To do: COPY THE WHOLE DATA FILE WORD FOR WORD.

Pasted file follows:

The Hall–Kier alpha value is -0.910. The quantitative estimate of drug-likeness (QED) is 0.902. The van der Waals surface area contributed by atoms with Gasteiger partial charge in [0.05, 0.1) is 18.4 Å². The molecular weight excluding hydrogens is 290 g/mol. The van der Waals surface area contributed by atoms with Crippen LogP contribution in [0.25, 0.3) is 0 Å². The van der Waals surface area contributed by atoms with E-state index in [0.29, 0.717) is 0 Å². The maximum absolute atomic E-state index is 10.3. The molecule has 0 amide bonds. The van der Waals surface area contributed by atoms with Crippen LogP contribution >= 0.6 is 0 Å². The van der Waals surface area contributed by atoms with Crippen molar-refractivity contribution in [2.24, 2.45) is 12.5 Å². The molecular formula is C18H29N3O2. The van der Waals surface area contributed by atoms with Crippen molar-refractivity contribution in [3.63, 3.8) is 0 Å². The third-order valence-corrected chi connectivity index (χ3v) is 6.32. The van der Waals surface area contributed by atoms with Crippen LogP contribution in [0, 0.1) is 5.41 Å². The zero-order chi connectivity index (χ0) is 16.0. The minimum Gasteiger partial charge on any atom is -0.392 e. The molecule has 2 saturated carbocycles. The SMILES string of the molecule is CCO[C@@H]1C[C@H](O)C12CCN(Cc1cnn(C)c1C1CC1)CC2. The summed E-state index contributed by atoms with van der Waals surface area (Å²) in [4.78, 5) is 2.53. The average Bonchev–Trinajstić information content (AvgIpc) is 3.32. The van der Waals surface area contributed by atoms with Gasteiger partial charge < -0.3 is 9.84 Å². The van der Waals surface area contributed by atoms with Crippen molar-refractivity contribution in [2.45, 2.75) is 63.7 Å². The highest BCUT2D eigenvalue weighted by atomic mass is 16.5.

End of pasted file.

The Hall–Kier alpha value is -0.910. The quantitative estimate of drug-likeness (QED) is 0.902. The van der Waals surface area contributed by atoms with Gasteiger partial charge in [0.05, 0.1) is 18.4 Å². The molecular weight excluding hydrogens is 290 g/mol. The van der Waals surface area contributed by atoms with Crippen LogP contribution in [0.25, 0.3) is 0 Å². The van der Waals surface area contributed by atoms with E-state index in [0.29, 0.717) is 0 Å². The maximum absolute atomic E-state index is 10.3. The molecule has 0 amide bonds. The van der Waals surface area contributed by atoms with Crippen LogP contribution >= 0.6 is 0 Å². The van der Waals surface area contributed by atoms with Crippen molar-refractivity contribution in [2.24, 2.45) is 12.5 Å². The molecular formula is C18H29N3O2. The van der Waals surface area contributed by atoms with Crippen molar-refractivity contribution in [3.63, 3.8) is 0 Å². The third-order valence-corrected chi connectivity index (χ3v) is 6.32. The van der Waals surface area contributed by atoms with Crippen LogP contribution in [0, 0.1) is 5.41 Å². The zero-order chi connectivity index (χ0) is 16.0. The minimum Gasteiger partial charge on any atom is -0.392 e. The molecule has 2 saturated carbocycles. The SMILES string of the molecule is CCO[C@@H]1C[C@H](O)C12CCN(Cc1cnn(C)c1C1CC1)CC2. The summed E-state index contributed by atoms with van der Waals surface area (Å²) in [4.78, 5) is 2.53. The average Bonchev–Trinajstić information content (AvgIpc) is 3.32. The van der Waals surface area contributed by atoms with Gasteiger partial charge < -0.3 is 9.84 Å². The van der Waals surface area contributed by atoms with Crippen molar-refractivity contribution in [2.45, 2.75) is 63.7 Å². The highest BCUT2D eigenvalue weighted by atomic mass is 16.5.